Bradford business community is ‘resilient’ through coronavirus pandemic
Businesses are being forced to adapt to a changing environment because of the coronavirus pandemic.
The owners of Paradigm Martial Arts in Bradford didn’t hesitate to move their classes online when they closed their doors because of physical distancing requirements.
“We just knew we had to keep our students engaged,” said head instructor Kyle Stephenson.
Normally jiu jitsu is a grappling martial art, which would seem like a tough thing to move online, but Stephenson and his team was up to the task.
“We’re used to wrestling with each other. So, we’ve had to completely revamp our curriculum. There’s a lot of solo drills you can do in jiu jitsu as well but we also started doing some striking as well,” he said.
The online schedule for the gym is roughly the same as what it was doing before the coronavirus outbreak.
“My partner and I, we come to the gym and we stand in front of a camera and we talk with the kids and teach them the lesson from home,” Stephenson said.
The videos are live so the instructors can interact with their students, he added.
“We do a lot of interactive stuff too. So, we’ll get the kids to help us count out the repetitions or we’ll have them demonstrate a move,” Stephenson said. “They have a lot of fun with it.” Check out our Virtual Classes.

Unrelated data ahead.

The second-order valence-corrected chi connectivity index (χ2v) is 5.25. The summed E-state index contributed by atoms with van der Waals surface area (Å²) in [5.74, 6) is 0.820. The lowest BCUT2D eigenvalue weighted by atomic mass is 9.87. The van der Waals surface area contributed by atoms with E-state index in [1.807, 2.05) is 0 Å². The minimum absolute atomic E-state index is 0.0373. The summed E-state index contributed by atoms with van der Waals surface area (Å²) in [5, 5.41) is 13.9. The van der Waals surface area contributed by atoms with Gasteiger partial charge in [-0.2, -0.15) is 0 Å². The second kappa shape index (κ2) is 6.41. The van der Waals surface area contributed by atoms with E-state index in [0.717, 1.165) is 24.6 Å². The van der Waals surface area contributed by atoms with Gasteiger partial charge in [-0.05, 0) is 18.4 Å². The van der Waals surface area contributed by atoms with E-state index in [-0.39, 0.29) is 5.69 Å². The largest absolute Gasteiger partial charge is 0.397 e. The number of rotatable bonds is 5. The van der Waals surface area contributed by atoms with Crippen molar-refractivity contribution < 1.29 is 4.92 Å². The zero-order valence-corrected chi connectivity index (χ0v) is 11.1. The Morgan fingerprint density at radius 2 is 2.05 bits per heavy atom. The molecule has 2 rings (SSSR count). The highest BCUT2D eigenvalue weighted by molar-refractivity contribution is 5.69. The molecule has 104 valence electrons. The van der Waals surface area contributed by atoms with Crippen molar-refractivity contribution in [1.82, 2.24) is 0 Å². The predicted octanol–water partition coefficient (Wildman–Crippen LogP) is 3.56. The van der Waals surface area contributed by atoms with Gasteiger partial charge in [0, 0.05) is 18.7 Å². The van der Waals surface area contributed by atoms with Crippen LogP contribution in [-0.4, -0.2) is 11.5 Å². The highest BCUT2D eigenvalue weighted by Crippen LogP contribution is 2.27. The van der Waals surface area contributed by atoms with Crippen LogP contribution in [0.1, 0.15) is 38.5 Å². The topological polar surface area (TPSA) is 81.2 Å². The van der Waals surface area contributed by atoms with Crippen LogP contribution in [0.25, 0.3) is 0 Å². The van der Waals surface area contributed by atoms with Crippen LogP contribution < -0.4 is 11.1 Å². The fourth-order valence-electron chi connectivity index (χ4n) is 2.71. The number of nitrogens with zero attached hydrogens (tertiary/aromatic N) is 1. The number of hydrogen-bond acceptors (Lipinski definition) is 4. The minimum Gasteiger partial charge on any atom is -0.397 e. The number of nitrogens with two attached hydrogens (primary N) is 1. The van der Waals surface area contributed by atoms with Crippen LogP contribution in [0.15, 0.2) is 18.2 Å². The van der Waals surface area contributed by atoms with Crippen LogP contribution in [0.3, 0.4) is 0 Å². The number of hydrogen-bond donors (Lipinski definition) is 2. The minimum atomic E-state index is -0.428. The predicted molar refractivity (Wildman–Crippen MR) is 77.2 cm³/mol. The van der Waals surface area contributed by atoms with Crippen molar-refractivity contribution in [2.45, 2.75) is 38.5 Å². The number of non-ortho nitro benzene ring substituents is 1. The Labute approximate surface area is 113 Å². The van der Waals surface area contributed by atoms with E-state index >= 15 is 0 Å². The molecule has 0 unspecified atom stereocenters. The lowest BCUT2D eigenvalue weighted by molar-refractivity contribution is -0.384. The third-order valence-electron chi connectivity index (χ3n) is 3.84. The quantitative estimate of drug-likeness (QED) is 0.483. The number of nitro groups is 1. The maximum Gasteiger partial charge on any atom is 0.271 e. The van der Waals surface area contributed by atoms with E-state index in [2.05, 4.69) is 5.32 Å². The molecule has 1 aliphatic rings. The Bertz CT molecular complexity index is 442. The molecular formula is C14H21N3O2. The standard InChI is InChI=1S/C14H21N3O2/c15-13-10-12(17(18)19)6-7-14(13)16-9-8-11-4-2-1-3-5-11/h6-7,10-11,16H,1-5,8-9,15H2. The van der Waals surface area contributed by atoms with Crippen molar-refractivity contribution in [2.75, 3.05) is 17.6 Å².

There’s been a drop in people attending classes online compared to in-person, but Stephenson is hopeful their classes will continue to keep students engaged.
“I’m super proud of all the kids for sticking through it and showing up to the classes. They are still able to progress even though they’re just doing it at home without a partner. There’s still so much you can do to build your muscle memory, your strength and endurance,” Stephenson said.
Paradigm Martial Arts isn’t the only business in Bradford adapting to changing times.
“We’ve got a pretty resilient business community here,” said Michael Kemp, economic development officer and marketing co-ordinator with Bradford West Gwillimbury.
Kemp said local businesses are doing innovative things to stay viable through the pandemic.
“Many people got online and doing e-commerce very quickly,” Kemp said. “Things like that are very encouraging. Very good to see that people are making the best of a tough situation.”
The town of Bradford West Gwillimbury has implemented several business relief programs including the deferral of Community Improvement Program loans for one year and free business consulting and assistance with government programs.
Town council also approved an emergency business sustainability fund at the beginning of April where $250,000 in total funding was made available to local small businesses.
“We launched that program within about two weeks of everybody going home with the coronavirus lockdown. We had the money 90 per cent distributed within three weeks,” Kemp said.